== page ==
Contact us for a quote or download the questionnaire and send it back to us for a quote.

Questionnaire 1 – Household Items (29 KB)

Questionnaire 2 - Motor Vehicle (29 KB)

Questionnaire 3 - Business Insurance (32 KB)

Retirement Annuities

More than 94 people out of every 100 that reach retirement age in South Africa will not be able to retire. According to one of the major insurance companies in South Africa, this includes people who are currently contributing to a pension fund.

The major question remains then: Will you be able to retire comfortably with enough money to sustain your current lifestyle AND do the things that you have dreamed of all your life? Or, will you be forced to keep on working, or worse, be dependent on your family and/or the state in your old age? Will you have enough funds left after the ravages of inflation to support the standard of living that you have become accustomed to?

Most people will have to answer NO to these questions. That is the reason why you need to invest in a retirement annuity. The earlier you start the better.

If you are smart, you will have the tax man (SARS) help you to fund your retirement annuity. There are 10 ways to save tax with a retirement annuity.

  1. Your contributions are tax-deductible up to a certain maximum.
  2. Contributions over the maximum can be carried over to future years of assessment and, if unused during the contribution period, can be offset at retirement to increase the tax-free portion of your lump sum. Any balance can be offset against your income after retirement!
  3. If you have an all-equity Retirement Annuity invested in SA-listed shares,(like a unit trust linked RA) no tax will be paid on the build-up. (Because local dividends and capital appreciation are free). This is like having a tax-deductible share portfolio!
  4. Your lump sum at death or retirement is tax free up to a certain amount.
  5. The balance of the lump sum is taxed at the more beneficial sliding scale.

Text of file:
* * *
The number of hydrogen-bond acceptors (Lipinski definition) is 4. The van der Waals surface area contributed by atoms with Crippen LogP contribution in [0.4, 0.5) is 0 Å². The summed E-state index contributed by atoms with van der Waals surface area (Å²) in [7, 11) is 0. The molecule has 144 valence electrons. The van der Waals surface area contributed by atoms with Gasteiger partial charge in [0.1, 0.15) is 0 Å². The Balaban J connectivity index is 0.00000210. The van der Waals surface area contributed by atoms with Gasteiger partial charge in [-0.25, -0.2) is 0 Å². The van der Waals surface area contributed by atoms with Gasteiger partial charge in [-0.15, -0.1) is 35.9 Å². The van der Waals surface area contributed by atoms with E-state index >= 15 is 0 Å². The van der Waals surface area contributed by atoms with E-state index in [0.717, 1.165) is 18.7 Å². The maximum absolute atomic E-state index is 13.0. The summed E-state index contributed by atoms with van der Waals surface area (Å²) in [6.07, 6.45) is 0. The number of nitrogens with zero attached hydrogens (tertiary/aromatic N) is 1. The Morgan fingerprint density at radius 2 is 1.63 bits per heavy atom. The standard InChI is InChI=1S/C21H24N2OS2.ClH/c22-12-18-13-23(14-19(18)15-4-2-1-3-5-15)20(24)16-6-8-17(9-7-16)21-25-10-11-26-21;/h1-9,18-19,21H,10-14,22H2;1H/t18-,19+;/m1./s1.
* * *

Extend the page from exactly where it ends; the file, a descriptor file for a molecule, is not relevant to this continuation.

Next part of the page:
6. On death, any benefits paid out by way of an annuity are free of estate duty.
  7. If you leave your employer and receive a withdrawal benefit from your pension or provident fund, you can transfer it into a RA fund tax-free.
  8. On retirement, you have a choice between a conventional annuity and an equity-linked living annuity. By choosing the latter, you can manage the income you receive and so also manage your income tax position.
  9. Once you reach age 65, your medical expenses become fully tax-deductible. On retirement, although your annuity is fully taxable, if it is used to cover medical expenses, it is deductible again.
  10. Retirement Annuities are not subject to Capital Gains Tax.
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Retrenchment Cover

Why do I need it?: The reality: thousands of individuals are retrenched every month. Being retrenched is emotionally challenging and scary at the same time – the prospect of maintaining your general living expenses can be very stressful.

We’re here to remove the financial pressure of retrenchment so that you can have the confidence and focus on finding a new job.

What does it cover?: It provides an income to enable you to provide in the most pressing needs whilst you are looking for a new job.

How will I be covered?: You will receive a claim payment for 6 months irrespective whether you’ve found a job in the interim.

Tell me more: Click here for more information